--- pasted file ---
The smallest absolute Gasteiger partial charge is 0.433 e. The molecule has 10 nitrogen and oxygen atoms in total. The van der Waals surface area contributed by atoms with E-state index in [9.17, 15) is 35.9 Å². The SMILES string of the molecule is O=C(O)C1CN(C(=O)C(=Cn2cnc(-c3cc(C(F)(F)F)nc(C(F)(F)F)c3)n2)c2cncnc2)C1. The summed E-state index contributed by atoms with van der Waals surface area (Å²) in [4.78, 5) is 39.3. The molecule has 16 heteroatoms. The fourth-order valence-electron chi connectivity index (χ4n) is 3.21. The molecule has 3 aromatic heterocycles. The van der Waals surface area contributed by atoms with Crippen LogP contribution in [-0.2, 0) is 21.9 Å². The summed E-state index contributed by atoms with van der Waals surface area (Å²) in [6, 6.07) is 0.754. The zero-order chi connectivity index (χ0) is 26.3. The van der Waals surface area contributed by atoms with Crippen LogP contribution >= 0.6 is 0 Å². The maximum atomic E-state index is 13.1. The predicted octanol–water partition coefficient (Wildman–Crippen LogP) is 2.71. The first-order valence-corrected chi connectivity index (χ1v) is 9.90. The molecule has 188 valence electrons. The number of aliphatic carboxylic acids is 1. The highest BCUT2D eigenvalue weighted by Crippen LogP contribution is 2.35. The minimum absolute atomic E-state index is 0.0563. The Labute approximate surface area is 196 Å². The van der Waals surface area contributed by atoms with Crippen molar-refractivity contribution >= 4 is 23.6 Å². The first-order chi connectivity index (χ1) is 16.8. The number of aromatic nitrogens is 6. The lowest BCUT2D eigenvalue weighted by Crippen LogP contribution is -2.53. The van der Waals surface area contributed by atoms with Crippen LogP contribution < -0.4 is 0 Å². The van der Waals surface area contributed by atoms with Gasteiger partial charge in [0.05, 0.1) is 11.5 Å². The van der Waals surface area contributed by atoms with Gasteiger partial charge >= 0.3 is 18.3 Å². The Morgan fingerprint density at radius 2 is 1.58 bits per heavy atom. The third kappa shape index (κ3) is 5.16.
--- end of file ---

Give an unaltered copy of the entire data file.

The smallest absolute Gasteiger partial charge is 0.433 e. The molecule has 10 nitrogen and oxygen atoms in total. The van der Waals surface area contributed by atoms with E-state index in [9.17, 15) is 35.9 Å². The SMILES string of the molecule is O=C(O)C1CN(C(=O)C(=Cn2cnc(-c3cc(C(F)(F)F)nc(C(F)(F)F)c3)n2)c2cncnc2)C1. The summed E-state index contributed by atoms with van der Waals surface area (Å²) in [4.78, 5) is 39.3. The molecule has 16 heteroatoms. The fourth-order valence-electron chi connectivity index (χ4n) is 3.21. The molecule has 3 aromatic heterocycles. The van der Waals surface area contributed by atoms with Crippen LogP contribution in [-0.2, 0) is 21.9 Å². The summed E-state index contributed by atoms with van der Waals surface area (Å²) in [6, 6.07) is 0.754. The zero-order chi connectivity index (χ0) is 26.3. The van der Waals surface area contributed by atoms with Crippen LogP contribution >= 0.6 is 0 Å². The maximum atomic E-state index is 13.1. The predicted octanol–water partition coefficient (Wildman–Crippen LogP) is 2.71. The first-order valence-corrected chi connectivity index (χ1v) is 9.90. The molecule has 188 valence electrons. The number of aliphatic carboxylic acids is 1. The highest BCUT2D eigenvalue weighted by Crippen LogP contribution is 2.35. The minimum absolute atomic E-state index is 0.0563. The Labute approximate surface area is 196 Å². The van der Waals surface area contributed by atoms with Crippen molar-refractivity contribution >= 4 is 23.6 Å². The first-order chi connectivity index (χ1) is 16.8. The number of aromatic nitrogens is 6. The lowest BCUT2D eigenvalue weighted by Crippen LogP contribution is -2.53. The van der Waals surface area contributed by atoms with Crippen LogP contribution < -0.4 is 0 Å². The van der Waals surface area contributed by atoms with Gasteiger partial charge in [0.05, 0.1) is 11.5 Å². The van der Waals surface area contributed by atoms with Gasteiger partial charge >= 0.3 is 18.3 Å². The Morgan fingerprint density at radius 2 is 1.58 bits per heavy atom. The third kappa shape index (κ3) is 5.16.